In the wake of the Civil War, three amendments were added to the U.S. Constitution.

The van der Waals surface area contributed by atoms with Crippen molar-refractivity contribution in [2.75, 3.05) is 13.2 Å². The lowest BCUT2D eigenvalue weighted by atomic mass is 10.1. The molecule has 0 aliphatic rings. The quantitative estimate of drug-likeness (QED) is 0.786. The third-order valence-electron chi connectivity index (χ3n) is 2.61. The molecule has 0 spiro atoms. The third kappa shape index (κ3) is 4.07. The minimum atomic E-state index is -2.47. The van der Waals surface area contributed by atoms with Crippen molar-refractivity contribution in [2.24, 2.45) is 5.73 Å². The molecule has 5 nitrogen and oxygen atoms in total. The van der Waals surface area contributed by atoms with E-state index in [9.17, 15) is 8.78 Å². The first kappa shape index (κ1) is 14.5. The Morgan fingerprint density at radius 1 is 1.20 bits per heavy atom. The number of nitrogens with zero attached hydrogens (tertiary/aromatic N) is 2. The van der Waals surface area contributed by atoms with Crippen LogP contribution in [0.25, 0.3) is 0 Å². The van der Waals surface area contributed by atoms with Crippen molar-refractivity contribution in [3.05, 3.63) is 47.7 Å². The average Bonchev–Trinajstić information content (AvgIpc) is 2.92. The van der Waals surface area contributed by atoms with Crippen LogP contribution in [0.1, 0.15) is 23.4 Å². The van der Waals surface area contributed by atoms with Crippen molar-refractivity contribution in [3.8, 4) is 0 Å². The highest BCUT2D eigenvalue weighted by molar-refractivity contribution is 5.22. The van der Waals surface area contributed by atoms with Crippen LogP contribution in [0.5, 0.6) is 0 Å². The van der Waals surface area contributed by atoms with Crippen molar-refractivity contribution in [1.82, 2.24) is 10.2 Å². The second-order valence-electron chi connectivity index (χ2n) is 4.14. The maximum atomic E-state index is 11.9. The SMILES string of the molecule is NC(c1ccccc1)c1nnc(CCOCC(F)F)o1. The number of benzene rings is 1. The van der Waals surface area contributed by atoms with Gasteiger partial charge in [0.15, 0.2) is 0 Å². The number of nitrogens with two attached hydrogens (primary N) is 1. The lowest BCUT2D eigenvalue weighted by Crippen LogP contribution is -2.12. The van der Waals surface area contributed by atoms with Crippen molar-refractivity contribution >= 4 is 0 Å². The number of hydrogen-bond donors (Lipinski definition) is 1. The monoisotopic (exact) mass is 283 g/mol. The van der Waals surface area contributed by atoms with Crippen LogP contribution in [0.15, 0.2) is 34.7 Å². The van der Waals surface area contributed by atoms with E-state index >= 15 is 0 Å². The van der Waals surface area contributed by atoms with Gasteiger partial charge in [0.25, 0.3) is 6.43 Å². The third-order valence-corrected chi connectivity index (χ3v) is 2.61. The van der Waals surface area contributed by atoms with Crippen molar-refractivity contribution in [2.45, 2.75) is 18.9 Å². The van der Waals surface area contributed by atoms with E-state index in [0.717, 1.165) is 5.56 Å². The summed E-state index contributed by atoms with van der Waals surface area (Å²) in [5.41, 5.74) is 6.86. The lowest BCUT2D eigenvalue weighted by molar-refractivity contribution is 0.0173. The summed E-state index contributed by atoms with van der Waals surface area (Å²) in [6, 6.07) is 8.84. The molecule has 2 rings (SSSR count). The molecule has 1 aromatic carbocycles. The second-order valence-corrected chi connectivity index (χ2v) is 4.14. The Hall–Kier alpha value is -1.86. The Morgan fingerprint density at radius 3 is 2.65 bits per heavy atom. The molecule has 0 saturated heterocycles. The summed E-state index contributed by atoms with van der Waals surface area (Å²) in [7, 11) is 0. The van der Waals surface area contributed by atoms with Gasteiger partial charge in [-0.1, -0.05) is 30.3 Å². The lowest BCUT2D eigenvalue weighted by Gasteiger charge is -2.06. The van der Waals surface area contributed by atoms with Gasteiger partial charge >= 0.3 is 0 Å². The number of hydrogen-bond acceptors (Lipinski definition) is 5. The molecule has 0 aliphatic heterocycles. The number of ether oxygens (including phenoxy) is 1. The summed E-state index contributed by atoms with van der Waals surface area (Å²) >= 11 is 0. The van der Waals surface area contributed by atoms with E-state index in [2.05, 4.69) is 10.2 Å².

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This Supreme Court decision attempted to settle the legal status of slaves in free territories to avert a civil war, but it provoked one instead. Dred Scott, who was born a slave in Missouri, traveled with his master to the free territory of Illinois. As a result, Scott later sued his master for freedom, which the lower courts usually granted. However, when the case reached the U.S. Supreme Court, it ruled that Scott would remain a slave because as such he was not a citizen and could not legally sue in the federal courts. Moreover, in the words of Chief Justice Roger Taney, black people free or slave could never become U. S. citizens and they “had no rights which the white man was bound to respect.” The dissenting justices pointed out that in some states people of color were already considered citizens when the Constitution was ratified. In 1868, the Fourteenth Amendment overturned the Dred Scott decision by granting citizenship to all those born in the United States, regardless of color.Equality content written by Linda R. Monk, Constitutional scholar